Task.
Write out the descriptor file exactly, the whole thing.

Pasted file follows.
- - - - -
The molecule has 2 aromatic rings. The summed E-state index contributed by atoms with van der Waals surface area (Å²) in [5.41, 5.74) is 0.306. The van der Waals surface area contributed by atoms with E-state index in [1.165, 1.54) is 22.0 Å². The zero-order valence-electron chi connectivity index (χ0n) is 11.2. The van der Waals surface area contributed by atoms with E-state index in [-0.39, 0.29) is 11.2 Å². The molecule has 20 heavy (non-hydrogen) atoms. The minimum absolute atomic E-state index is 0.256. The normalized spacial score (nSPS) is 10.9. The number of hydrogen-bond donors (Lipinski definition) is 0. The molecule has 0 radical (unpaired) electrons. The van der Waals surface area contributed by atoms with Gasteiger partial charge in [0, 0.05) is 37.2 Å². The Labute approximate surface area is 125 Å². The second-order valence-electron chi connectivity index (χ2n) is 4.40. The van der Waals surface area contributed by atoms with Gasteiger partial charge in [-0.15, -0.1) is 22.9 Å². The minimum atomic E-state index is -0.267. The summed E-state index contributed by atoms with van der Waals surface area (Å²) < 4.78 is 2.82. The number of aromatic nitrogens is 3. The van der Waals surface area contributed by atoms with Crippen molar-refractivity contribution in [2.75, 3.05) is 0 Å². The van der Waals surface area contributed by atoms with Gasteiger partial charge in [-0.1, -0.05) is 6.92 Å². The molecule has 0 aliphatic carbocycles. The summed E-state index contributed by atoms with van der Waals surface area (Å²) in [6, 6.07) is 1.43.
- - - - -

The molecule has 2 aromatic rings. The summed E-state index contributed by atoms with van der Waals surface area (Å²) in [5.41, 5.74) is 0.306. The van der Waals surface area contributed by atoms with E-state index in [1.165, 1.54) is 22.0 Å². The zero-order valence-electron chi connectivity index (χ0n) is 11.2. The van der Waals surface area contributed by atoms with E-state index in [-0.39, 0.29) is 11.2 Å². The molecule has 20 heavy (non-hydrogen) atoms. The minimum absolute atomic E-state index is 0.256. The normalized spacial score (nSPS) is 10.9. The number of hydrogen-bond donors (Lipinski definition) is 0. The molecule has 0 radical (unpaired) electrons. The van der Waals surface area contributed by atoms with Gasteiger partial charge in [0, 0.05) is 37.2 Å². The Labute approximate surface area is 125 Å². The second-order valence-electron chi connectivity index (χ2n) is 4.40. The van der Waals surface area contributed by atoms with Gasteiger partial charge in [-0.15, -0.1) is 22.9 Å². The minimum atomic E-state index is -0.267. The summed E-state index contributed by atoms with van der Waals surface area (Å²) < 4.78 is 2.82. The number of aromatic nitrogens is 3. The van der Waals surface area contributed by atoms with Crippen molar-refractivity contribution in [2.75, 3.05) is 0 Å². The van der Waals surface area contributed by atoms with Gasteiger partial charge in [-0.1, -0.05) is 6.92 Å². The molecule has 0 aliphatic carbocycles. The summed E-state index contributed by atoms with van der Waals surface area (Å²) in [6, 6.07) is 1.43.